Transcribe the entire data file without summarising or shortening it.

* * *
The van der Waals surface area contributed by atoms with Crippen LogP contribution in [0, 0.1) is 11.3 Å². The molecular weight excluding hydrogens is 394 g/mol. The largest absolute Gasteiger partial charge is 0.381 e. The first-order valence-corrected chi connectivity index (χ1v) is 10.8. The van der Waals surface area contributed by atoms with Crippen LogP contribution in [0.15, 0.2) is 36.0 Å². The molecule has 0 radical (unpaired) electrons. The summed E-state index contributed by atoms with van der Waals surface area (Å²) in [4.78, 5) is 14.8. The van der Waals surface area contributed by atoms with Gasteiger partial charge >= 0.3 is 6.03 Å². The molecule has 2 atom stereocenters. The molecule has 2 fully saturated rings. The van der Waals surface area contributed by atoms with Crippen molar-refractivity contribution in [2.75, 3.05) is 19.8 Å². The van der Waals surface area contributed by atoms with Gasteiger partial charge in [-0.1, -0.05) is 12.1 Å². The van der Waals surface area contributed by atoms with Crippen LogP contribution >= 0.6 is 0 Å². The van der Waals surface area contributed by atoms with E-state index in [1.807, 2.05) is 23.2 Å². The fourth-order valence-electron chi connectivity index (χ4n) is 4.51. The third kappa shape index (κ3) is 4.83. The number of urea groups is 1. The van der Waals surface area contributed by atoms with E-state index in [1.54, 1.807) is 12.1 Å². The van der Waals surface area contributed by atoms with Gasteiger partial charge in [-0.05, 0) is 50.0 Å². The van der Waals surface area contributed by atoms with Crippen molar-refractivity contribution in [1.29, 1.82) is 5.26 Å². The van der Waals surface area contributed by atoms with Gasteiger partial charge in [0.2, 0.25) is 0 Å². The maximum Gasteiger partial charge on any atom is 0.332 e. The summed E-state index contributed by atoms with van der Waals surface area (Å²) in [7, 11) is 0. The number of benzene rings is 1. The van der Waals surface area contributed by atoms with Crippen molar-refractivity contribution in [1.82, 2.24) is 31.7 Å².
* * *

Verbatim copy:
The van der Waals surface area contributed by atoms with Crippen LogP contribution in [0, 0.1) is 11.3 Å². The molecular weight excluding hydrogens is 394 g/mol. The largest absolute Gasteiger partial charge is 0.381 e. The first-order valence-corrected chi connectivity index (χ1v) is 10.8. The van der Waals surface area contributed by atoms with Crippen LogP contribution in [0.15, 0.2) is 36.0 Å². The molecule has 0 radical (unpaired) electrons. The summed E-state index contributed by atoms with van der Waals surface area (Å²) in [4.78, 5) is 14.8. The van der Waals surface area contributed by atoms with Gasteiger partial charge >= 0.3 is 6.03 Å². The molecule has 2 atom stereocenters. The molecule has 2 fully saturated rings. The van der Waals surface area contributed by atoms with Crippen molar-refractivity contribution in [2.75, 3.05) is 19.8 Å². The van der Waals surface area contributed by atoms with Gasteiger partial charge in [-0.1, -0.05) is 12.1 Å². The van der Waals surface area contributed by atoms with Crippen LogP contribution >= 0.6 is 0 Å². The van der Waals surface area contributed by atoms with E-state index in [1.807, 2.05) is 23.2 Å². The fourth-order valence-electron chi connectivity index (χ4n) is 4.51. The third kappa shape index (κ3) is 4.83. The number of urea groups is 1. The van der Waals surface area contributed by atoms with E-state index in [1.54, 1.807) is 12.1 Å². The van der Waals surface area contributed by atoms with Gasteiger partial charge in [-0.05, 0) is 50.0 Å². The van der Waals surface area contributed by atoms with Crippen molar-refractivity contribution in [1.29, 1.82) is 5.26 Å². The van der Waals surface area contributed by atoms with Gasteiger partial charge in [0.2, 0.25) is 0 Å². The maximum Gasteiger partial charge on any atom is 0.332 e. The summed E-state index contributed by atoms with van der Waals surface area (Å²) in [7, 11) is 0. The number of benzene rings is 1. The van der Waals surface area contributed by atoms with Crippen molar-refractivity contribution in [1.82, 2.24) is 31.7 Å².